In a First Symbolic Step, Muslim Rebels Hand Over Guns in Philippines Peace Deal
Just over a thousand guerrillas in the country's restive south are turning in 940 weapons in a single day, in a graduated decommissioning process that aims to turn the Moro Islamic Liberation Front.
Sultan Kudarat: Muslim rebels in the mainly Catholic Philippines began handing over their guns to independent foreign monitors Saturday, as part of a peace treaty aimed at ending a decades-long separatist insurgency that has left about 150,000 people dead.
Just over a thousand guerrillas in the country's restive south are turning in 940 weapons in a single day, in a graduated decommissioning process that aims to turn the Moro Islamic Liberation Front (MILF), the country's largest rebel force, into a regular political party
The fighters demobilised on Saturday represent a symbolic first step towards retiring what MILF says is a force of 40,000 fighters in the coming years.
"The war is over... I have no firearms left," Paisal Abdullah Bagundang, 56, a self-described veteran of more than 100 firefights with government security forces since the 1970s, told AFP.
But the disarmament will take time to make an impact in a place where violence is an almost daily threat.
A bomb hidden in a parked motorcycle exploded near a public market in Isulan town early on Saturday, just hours before President Rodrigo Duterte was to witness the decommissioning ceremony some 40 kilometres (25 miles) away in Sultan Kudarat.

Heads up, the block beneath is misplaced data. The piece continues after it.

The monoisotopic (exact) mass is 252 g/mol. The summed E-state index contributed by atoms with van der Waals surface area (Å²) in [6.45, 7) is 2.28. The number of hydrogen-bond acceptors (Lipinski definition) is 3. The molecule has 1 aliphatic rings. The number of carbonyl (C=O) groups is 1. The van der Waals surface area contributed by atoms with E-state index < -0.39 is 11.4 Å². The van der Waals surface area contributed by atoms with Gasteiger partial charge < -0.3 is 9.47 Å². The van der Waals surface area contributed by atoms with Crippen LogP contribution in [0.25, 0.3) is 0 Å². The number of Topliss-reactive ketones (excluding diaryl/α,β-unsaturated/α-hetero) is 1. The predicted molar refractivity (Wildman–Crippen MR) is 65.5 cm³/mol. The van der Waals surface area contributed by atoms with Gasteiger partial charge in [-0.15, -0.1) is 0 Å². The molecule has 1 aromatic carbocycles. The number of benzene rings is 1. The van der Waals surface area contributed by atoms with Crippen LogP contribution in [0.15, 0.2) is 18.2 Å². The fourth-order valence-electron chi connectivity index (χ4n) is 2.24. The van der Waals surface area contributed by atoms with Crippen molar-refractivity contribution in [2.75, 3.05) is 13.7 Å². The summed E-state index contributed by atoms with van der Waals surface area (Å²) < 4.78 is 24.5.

Police said eight people were injured in the attack that was later claimed by the Islamic State group, according to the SITE Intelligence Group.
The decommissioning process "should not lead to expectations that it is going to result in a major deceleration in attacks", said Francisco Lara, senior conflict adviser for Asia at watchdog group International Alert, noting that the general public in the region are also armed.
Acquiring a gun is "like buying fish in the market" in the southwestern provinces where most of the Philippines' Muslim minority live, MILF commander Murad Ebrahim told reporters.
But "if people no longer feel they need firearms to survive then they will easily give them up", added Ebrahim, who is also chief minister of the area that has its own regional parliament, but no separate police force or military.
About a third of MILF combatants and their weapons are to be retired over the coming eight months in the first phase of the decommissioning process.
Each retired fighter will receive a million pesos' (about USD 19,000) worth of cash, scholarships, health insurance, and training to become productive civilians.
Rebels facing criminal cases related to the insurgency will be granted amnesty, while those qualified can train to become a soldier or a police officer, Duterte's peace adviser Carlito Galvez told reporters.
"In order to have an enduring peace, we have to change the mindset of the people," he said.
Suharto Abdullah, 36, told AFP he had joined the MILF when he was 10 years old, but now plans to sell rice.
"We are civilians now and won't be carrying guns anymore," Abdullah said.
Saida Limgas, who took up arms 50 years ago, warned the weapons handover will not prevent her and others from picking up guns again if poverty continues to hound their communities.
"The war will resume if the government reneges on what it promised us," said the 66-year-old, who said she dropped out of a Catholic-run high school and became a rebel courier and cook in 1969 after soldiers killed several of her cousins.
The second phase of decommissioning involving the main bulk of fighters kicks in next year, with the rest to undergo the process before 2022.
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